Cārvāka

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Cārvāka (Sanskrit: चार्वाक), also known as Lokāyata, is a system of Indian philosophy that assumes various forms of materialism, philosophical scepticism and religious indifference.[1]

Cārvāka is classified as a heterodox Hindu (Nāstika) system.[2][3][4] It is characterised as a materialistic and atheistic school of thought. While this branch of Indian philosophy is today not considered to be part of the six orthodox schools of Hindu philosophy, some describe it as an atheistic or materialistic philosophical movement within Hinduism.[5][6]

Cārvāka emerged as an alternative to the orthodox Hindu pro-Vedic Āstika schools, as well as a philosophical predecessor to subsequent or contemporaneous nāstika philosophies such as Ājīvika, Jainism and Buddhism (the latter two later spinning off into what may be described today as separate religions) in the classical period of Indian philosophy.[7] As opposed to other schools, the first principle of Cārvāka philosophy was the rejection of inference as a means to establish metaphysical truths.[8][9]

Name[edit]

Etymologically, Cārvāka means "agreeable speech" or "sweet talkers" (cāru – agreeable, pleasant or sweet and vāk – speech) and Lokāyata signifies "prevalence in the world" (loka – world and āyata – prevalent).[10][11][12][13]

The name Lokāyata can be traced to Kautilya's Arthashastra, which refers to three ānvīkṣikīs (logical philosophies) – Yoga, Samkhya and Lokāyata. However, Lokāyata in Arthashastra, does not stand for materialism because the Arthashastra refers to Lokāyata as a part of Vedic lore. Lokāyata here probably refers to logic or science of debate (disputatio, "criticism") and not to the materialist doctrine.[14] Similarly, Saddaniti and Buddhaghosa in the 5th century connect the "Lokāyata" with the Vitandas (sophists).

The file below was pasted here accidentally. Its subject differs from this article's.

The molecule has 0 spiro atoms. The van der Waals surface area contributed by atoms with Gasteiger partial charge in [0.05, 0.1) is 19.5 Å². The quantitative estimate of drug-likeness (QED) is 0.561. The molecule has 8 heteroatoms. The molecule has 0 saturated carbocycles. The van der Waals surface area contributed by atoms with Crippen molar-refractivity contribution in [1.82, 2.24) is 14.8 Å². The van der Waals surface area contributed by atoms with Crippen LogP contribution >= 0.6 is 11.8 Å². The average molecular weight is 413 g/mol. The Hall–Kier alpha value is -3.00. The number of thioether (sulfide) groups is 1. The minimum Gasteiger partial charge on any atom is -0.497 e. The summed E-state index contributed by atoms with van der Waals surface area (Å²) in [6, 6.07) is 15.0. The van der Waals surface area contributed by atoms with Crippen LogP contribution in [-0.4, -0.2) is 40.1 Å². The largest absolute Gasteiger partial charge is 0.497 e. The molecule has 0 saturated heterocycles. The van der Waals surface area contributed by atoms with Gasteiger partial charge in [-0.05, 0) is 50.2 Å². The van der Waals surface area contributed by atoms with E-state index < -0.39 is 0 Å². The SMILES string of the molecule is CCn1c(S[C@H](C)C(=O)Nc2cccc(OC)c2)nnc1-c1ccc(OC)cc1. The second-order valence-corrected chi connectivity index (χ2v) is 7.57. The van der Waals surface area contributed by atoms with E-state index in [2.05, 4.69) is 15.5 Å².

It is only from about the 6th century that the term Lokāyata was restricted to the school of the materialists or Lokyātikas. The name Cārvāka was first used in the 7th century by the philosopher Purandara, who referred to his fellow materialists as "the Cārvākas", and it was used by the 8th century philosophers Kamalaśīla and Haribhadra. Adi Shankara, on the other hand, always used Lokāyata, not Cārvāka.[15] By the 8th century, the terms Cārvāka, Lokāyata, and Bārhaspatya were used interchangeably to signify materialism.[16]

Origin[edit]

The earliest documented materialist in India is Ajita Kesakambali, a senior contemporary of the Buddha (sixth/fifth century BCE).[16] The basic tenets of Cārvāka philosophy, of no soul and existence of four (not five) elements, were probably inspired from him.[17] Although materialist schools existed before Cārvāka, it was the only school which systematised materialist philosophy by setting them down in the form of aphorisms in the 6th century. There was a base text, a collection sūtras or aphorisms and several commentaries were written to explicate the aphorisms.[18]

E. W. Hopkins, in his The Ethics of India (1924) claims that Cārvāka philosophy was contemporaneous to Jainism and Buddhism, mentioning "the old Cārvāka or materialist of the 6th century BC". Rhys Davids assumes that lokāyata in ca. 500 BC came to mean "skepticism" in general without yet being organised as a philosophical school, and that the name of a villain in the epic Mahabharata, Cārvāka, was attached to the position to disparage it. The earliest positive statement of scepticism is preserved from the epic period, in the Ramayana, Ayodhya kanda, chapter 108, where Jabāli tries to persuade Rāma to accept the kingdom by using nāstika arguments (but Rāma then refutes him in chapter 109):[19]